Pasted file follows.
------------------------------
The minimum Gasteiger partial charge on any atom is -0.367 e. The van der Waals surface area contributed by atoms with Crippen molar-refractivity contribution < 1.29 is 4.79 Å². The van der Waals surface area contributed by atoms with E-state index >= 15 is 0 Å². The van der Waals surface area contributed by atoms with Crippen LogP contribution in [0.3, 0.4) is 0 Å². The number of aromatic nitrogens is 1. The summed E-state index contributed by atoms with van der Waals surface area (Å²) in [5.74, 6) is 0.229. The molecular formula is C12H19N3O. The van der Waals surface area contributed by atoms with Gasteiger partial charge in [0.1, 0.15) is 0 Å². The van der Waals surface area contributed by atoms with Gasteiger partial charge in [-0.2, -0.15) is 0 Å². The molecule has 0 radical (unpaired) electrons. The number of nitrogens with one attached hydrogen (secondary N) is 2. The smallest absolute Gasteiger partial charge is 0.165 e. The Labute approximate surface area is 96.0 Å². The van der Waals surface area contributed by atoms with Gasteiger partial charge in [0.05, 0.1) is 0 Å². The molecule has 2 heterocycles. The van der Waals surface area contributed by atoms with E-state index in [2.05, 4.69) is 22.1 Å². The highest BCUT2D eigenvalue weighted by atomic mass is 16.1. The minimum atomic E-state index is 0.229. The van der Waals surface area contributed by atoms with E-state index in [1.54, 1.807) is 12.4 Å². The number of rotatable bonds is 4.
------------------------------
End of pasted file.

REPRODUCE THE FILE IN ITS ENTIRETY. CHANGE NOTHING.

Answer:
The minimum Gasteiger partial charge on any atom is -0.367 e. The van der Waals surface area contributed by atoms with Crippen molar-refractivity contribution < 1.29 is 4.79 Å². The van der Waals surface area contributed by atoms with E-state index >= 15 is 0 Å². The van der Waals surface area contributed by atoms with Crippen LogP contribution in [0.3, 0.4) is 0 Å². The number of aromatic nitrogens is 1. The summed E-state index contributed by atoms with van der Waals surface area (Å²) in [5.74, 6) is 0.229. The molecular formula is C12H19N3O. The van der Waals surface area contributed by atoms with Gasteiger partial charge in [0.1, 0.15) is 0 Å². The van der Waals surface area contributed by atoms with Gasteiger partial charge in [-0.2, -0.15) is 0 Å². The molecule has 0 radical (unpaired) electrons. The number of nitrogens with one attached hydrogen (secondary N) is 2. The smallest absolute Gasteiger partial charge is 0.165 e. The Labute approximate surface area is 96.0 Å². The van der Waals surface area contributed by atoms with Gasteiger partial charge in [0.05, 0.1) is 0 Å². The molecule has 2 heterocycles. The van der Waals surface area contributed by atoms with E-state index in [2.05, 4.69) is 22.1 Å². The highest BCUT2D eigenvalue weighted by atomic mass is 16.1. The minimum atomic E-state index is 0.229. The van der Waals surface area contributed by atoms with E-state index in [1.54, 1.807) is 12.4 Å². The number of rotatable bonds is 4.